Obtain a Yield

Modelling Grace

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Parenting consciously is just plain hard work!  The journey is as much about the children as the parent.  I have grown and learned so much about myself as I have ventured down this path of gentle parenting.  But as difficult as it is to look at the ways I could be more gentle with my children, it is even more challenging to find ways to be gentle with myself.

As I continue pushing my edges and expanding myself and trying to improve, I often feel like I’m failing.  Change is not easy.  And this path of mindful parenting is a long journey towards real and sustainable change.  Self-compassion is what is needed in the face of it all.  Just as I want my children to feel understood and held in their moments of regret, I also need to be gentle with myself when I mess up. There are ways to own our mistakes, realizing them for what they are, doing what we can to rectify them, and releasing them.

Modelling for my children what to do when I do mess up is showing them how to be in the world.  In reality, I’m providing my children with the best possible teaching about what to do when we mess up; we do our best to make it right and try for change again tomorrow.  What more could I hope to teach my children?  No one is perfect…let’s stop pretending it’s possible.

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Weed Whacking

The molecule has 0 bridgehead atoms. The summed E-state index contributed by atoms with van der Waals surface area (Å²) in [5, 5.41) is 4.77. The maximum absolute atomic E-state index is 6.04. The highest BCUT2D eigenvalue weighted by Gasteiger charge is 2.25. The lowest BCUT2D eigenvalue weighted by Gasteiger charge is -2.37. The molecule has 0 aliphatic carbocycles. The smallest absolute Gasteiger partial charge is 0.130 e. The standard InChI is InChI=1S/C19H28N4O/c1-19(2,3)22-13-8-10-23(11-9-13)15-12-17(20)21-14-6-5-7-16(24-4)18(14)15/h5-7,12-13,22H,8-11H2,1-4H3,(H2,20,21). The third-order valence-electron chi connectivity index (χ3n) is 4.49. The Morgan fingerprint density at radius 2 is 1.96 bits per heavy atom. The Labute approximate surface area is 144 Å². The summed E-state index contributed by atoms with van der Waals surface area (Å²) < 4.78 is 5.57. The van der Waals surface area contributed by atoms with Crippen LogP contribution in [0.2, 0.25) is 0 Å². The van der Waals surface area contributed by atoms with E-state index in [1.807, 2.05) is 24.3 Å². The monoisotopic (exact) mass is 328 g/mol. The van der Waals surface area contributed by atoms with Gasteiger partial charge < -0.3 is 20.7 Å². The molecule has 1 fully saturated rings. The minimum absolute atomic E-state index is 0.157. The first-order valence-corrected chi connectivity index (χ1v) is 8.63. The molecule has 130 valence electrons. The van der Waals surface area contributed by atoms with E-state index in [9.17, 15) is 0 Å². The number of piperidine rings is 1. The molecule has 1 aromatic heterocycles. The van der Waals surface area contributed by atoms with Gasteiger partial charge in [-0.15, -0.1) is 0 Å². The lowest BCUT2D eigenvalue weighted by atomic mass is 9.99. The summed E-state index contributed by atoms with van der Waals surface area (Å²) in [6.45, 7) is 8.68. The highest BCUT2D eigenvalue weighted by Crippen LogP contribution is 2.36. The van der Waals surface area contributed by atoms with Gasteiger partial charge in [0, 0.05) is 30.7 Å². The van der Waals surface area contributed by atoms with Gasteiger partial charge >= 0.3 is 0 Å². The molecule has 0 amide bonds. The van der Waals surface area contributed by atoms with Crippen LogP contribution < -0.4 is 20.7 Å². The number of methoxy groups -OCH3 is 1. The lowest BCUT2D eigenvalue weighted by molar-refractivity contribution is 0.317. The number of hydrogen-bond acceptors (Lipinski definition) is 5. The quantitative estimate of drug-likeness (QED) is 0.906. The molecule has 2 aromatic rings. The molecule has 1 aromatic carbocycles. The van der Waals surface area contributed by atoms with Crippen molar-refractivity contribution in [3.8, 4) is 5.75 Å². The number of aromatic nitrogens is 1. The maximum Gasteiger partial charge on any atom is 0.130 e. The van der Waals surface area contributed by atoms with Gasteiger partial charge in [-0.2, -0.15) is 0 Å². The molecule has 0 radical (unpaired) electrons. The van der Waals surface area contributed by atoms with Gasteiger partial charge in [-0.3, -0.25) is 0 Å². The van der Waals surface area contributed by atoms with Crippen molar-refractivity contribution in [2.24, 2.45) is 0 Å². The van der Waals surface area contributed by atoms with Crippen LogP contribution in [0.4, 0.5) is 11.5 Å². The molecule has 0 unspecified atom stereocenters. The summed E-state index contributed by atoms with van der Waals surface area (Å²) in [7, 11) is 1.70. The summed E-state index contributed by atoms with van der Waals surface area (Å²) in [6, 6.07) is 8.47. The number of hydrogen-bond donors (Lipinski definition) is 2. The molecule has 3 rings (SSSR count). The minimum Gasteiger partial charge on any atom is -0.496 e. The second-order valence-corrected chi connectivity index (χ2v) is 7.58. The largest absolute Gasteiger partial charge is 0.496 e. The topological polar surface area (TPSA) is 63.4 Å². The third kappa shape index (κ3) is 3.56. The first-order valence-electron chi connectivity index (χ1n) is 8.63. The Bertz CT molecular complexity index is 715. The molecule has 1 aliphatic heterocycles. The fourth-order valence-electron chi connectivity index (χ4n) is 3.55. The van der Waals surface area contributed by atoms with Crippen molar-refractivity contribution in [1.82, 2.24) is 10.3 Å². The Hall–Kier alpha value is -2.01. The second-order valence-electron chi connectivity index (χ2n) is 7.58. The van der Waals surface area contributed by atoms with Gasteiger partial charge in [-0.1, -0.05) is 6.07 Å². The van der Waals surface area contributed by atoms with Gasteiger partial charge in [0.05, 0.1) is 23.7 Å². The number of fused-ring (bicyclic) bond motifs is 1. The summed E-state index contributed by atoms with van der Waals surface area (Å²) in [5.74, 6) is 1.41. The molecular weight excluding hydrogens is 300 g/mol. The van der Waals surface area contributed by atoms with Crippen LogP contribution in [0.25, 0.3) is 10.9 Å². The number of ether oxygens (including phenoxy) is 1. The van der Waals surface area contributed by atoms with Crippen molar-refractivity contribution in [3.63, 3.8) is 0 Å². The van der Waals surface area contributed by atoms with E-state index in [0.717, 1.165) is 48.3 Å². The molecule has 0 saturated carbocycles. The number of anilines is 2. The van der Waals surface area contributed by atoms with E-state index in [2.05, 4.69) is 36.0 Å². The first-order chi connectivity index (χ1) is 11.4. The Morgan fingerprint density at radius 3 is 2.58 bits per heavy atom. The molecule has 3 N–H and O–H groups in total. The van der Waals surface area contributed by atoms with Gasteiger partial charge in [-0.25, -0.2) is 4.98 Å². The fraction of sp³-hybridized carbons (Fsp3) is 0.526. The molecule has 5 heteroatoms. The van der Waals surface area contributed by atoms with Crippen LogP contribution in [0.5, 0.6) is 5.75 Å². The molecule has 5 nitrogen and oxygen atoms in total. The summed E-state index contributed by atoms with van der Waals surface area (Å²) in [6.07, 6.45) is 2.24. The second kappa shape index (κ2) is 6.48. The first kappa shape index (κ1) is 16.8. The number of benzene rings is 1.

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How may things are needlessly judged as weeds?  What makes some things less worthy to be considered as the indicators of a need?  Isn’t it the weeds that show us where we need to plant more of what we do desire?  But our culture is expert at sussing out ‘weeds.’   The trouble is that sometimes problems deemed ‘undesirable’ have been inappropriately condemned.  Goldenrod is a wonderful medicinal plant, but is frequently confused with ragweed for causing allergic reactions.  Consulting Google Images for photos of ‘ragweed’ turns up numerous pictures of Goldenrod.

‘Weeds’ we embrace in our home include: crying, anger, mess, mistakes, sadness, defiance…and there are many more!  These behaviours are generally not well accepted in society, for children or adults.  Our culture tries to fix them and keep them under control in an effort to create a visage of perfection.  But it is in fact these darker emotions and undesirable things that are the indicators of need.  Crying can be a release of pent up emotion.  Anger an indicator that things are out of balance.  Mess is evidence of creativity.  Mistakes are the best way to grow and learn.  Sadness is a cry for connection.  Defiance demonstrates a need for control.  Although I have simplified these greatly, there is always an underlying cause for difficult ‘unwanted’ behaviours. But it takes courage to have presence with difficult situations.  Apart from fear of being judged for not keeping in line with the general populous, sitting with uncomfortable feelings and situations reveals how little control we actually have and indicates the depth of real work that needs to be done to resolve the issue.